|Linux / Unix Command: at|
NAMEat, batch, atq, atrm - queue, examine or delete jobs for later execution
SYNOPSISat [-V] [-q queue] [-f file] [-mldbv] TIME
at -c job [job...]
atq [-V] [-q queue]
atrm [-V] job [job...]
batch [-V] [-q queue] [-f file] [-mv] [TIME]
DESCRIPTIONat and batch read commands from standard input or a specified file which are to be executed at a later time, using the shell set by the user's environment variable SHELL, the user's login shell, or ultimately /bin/sh.
- executes commands at a specified time.
- lists the user's pending jobs, unless the user is the superuser; in that case, everybody's jobs are listed. The format of the output lines (one for each job) is: Job number, date, hour, job class.
- deletes jobs, identified by their job number.
- executes commands when system load levels permit; in other words, when the load average drops below 0.8, or the value specified in the invocation of atrun.
At allows fairly complex time specifications, extending the POSIX.2 standard. It accepts times of the form HH:MM to run a job at a specific time of day. (If that time is already past, the next day is assumed.) You may also specify midnight, noon, or teatime (4pm) and you can have a time-of-day suffixed with AM or PM for running in the morning or the evening. You can also say what day the job will be run, by giving a date in the form month-name day with an optional year, or giving a date of the form MMDDYY or MM/DD/YY or DD.MM.YY. The specification of a date must follow the specification of the time of day. You can also give times like now + count time-units, where the time-units can be minutes, hours, days, or weeks and you can tell at to run the job today by suffixing the time with today and to run the job tomorrow by suffixing the time with tomorrow.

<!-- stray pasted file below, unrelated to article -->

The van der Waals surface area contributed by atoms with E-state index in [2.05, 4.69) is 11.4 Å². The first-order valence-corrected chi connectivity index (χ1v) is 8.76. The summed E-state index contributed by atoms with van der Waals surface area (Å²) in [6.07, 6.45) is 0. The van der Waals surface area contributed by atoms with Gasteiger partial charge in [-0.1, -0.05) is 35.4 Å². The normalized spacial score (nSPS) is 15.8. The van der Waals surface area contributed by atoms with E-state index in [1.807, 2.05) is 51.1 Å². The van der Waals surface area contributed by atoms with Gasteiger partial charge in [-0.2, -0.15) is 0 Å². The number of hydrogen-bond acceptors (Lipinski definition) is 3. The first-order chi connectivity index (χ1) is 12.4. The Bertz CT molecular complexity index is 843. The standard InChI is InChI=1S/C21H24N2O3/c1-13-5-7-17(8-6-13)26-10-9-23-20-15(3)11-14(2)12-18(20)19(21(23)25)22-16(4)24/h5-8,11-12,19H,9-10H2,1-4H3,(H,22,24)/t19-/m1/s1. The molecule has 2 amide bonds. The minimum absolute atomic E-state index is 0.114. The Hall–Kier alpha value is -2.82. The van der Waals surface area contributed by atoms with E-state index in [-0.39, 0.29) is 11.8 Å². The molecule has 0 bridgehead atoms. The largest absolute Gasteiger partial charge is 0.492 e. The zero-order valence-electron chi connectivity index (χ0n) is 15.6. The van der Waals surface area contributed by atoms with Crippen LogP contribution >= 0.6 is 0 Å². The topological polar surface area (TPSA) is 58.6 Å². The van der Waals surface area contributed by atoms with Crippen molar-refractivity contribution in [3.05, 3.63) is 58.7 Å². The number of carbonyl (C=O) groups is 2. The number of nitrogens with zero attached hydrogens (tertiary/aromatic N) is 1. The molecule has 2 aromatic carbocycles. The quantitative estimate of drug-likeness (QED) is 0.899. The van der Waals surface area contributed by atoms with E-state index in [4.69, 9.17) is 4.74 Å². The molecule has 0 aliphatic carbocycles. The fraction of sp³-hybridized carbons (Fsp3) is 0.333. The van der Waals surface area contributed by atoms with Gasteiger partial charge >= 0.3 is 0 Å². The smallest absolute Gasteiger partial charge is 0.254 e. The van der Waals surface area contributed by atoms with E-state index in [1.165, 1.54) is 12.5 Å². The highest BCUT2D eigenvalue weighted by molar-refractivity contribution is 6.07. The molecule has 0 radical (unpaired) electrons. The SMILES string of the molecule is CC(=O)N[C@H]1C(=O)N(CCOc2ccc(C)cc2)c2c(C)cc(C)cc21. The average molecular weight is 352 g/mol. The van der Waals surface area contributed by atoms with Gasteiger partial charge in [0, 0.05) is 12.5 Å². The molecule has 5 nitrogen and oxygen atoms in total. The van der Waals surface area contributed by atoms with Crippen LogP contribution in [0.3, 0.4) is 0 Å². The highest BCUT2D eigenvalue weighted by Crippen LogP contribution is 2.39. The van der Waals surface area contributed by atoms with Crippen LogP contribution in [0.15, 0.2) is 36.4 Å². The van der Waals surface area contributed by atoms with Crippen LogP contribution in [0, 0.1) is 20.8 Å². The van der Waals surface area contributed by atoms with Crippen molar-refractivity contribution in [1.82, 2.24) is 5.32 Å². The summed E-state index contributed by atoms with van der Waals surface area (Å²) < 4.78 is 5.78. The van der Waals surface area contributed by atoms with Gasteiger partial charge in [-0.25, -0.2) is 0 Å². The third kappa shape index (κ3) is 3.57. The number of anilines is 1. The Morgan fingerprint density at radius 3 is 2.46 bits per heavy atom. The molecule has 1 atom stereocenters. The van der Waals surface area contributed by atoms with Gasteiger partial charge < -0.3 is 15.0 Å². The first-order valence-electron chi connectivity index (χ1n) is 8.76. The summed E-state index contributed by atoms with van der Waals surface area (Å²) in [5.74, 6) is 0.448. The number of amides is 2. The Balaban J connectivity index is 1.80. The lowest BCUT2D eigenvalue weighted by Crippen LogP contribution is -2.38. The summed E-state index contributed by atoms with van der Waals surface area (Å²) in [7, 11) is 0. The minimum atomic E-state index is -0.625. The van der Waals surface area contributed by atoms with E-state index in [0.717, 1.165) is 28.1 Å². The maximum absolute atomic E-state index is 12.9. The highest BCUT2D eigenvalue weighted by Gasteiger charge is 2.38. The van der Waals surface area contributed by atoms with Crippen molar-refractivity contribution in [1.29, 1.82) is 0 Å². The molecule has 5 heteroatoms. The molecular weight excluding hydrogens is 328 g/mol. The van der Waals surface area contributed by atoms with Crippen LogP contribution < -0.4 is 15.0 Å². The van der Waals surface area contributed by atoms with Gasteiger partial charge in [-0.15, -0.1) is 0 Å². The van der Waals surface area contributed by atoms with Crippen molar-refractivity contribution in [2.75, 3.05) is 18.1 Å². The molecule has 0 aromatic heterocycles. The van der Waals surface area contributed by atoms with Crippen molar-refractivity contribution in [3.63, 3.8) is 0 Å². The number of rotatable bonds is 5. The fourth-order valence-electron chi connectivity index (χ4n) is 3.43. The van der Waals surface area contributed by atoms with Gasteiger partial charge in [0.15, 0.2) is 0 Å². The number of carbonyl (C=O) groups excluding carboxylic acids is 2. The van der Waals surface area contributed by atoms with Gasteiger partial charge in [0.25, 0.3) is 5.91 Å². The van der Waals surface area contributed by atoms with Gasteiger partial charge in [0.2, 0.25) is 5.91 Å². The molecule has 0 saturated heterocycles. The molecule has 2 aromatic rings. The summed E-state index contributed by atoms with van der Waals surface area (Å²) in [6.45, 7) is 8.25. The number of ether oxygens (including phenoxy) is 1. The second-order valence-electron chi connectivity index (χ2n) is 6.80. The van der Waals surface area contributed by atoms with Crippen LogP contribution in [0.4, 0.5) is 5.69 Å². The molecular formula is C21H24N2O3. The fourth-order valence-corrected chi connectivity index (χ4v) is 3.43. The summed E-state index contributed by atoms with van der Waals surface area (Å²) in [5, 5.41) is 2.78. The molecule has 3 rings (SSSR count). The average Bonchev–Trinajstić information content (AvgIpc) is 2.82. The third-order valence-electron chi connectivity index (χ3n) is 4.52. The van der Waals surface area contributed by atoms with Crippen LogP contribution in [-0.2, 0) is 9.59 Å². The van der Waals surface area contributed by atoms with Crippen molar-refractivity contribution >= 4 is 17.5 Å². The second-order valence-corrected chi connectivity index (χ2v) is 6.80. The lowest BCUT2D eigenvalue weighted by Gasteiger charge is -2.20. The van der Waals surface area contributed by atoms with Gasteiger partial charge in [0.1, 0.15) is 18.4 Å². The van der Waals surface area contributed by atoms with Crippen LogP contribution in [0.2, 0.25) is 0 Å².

For example, to run a job at 4pm three days from now, you would do at 4pm + 3 days, to run a job at 10:00am on July 31, you would do at 10am Jul 31 and to run a job at 1am tomorrow, you would do at 1am tomorrow.
/usr/share/doc/at-3.1.8/timespec contains the exact definition of the time specification.
For both at and batch, commands are read from standard input or the file specified with the -f option and executed. The working directory, the environment (except for the variables TERM, DISPLAY and _) and the umask are retained from the time of invocation. An at - or batch - command invoked from a su(1) shell will retain the current userid. The user will be mailed standard error and standard output from his commands, if any. Mail will be sent using the command /usr/sbin/sendmail. If at is executed from a su(1) shell, the owner of the login shell will receive the mail.
The superuser may use these commands in any case. For other users, permission to use at is determined by the files /etc/at.allow and /etc/at.deny.
If the file /etc/at.allow exists, only usernames mentioned in it are allowed to use at.
If /etc/at.allow does not exist, /etc/at.deny is checked, every username not mentioned in it is then allowed to use at.
If neither exists, only the superuser is allowed use of at.
- prints the version number to standard error.
- -q queue
- uses the specified queue. A queue designation consists of a single letter; valid queue designations range from a to z. and A to Z. The a queue is the default for at and the b queue for batch. Queues with higher letters run with increased niceness. The special queue "=" is reserved for jobs which are currently running. If a job is submitted to a queue designated with an uppercase letter, it is treated as if it had been submitted to batch at that time. If atq is given a specific queue, it will only show jobs pending in that queue.
- Send mail to the user when the job has completed even if there was no output.
- -f file
- Reads the job from file rather than standard input.
- Is an alias for atq.
- Is an alias for atrm.
- Shows the time the job will be executed. Times displayed will be in the format "1997-02-20 14:50" unless the environment variable POSIXLY_CORRECT is set; then, it will be "Thu Feb 20 14:50:00 1996".
- cats the jobs listed on the command line to standard output.
SEE ALSOcron(1), nice(1), sh(1), umask(2), atd(8).
Important: Use the man command (% man) to see how a command is used on your particular computer.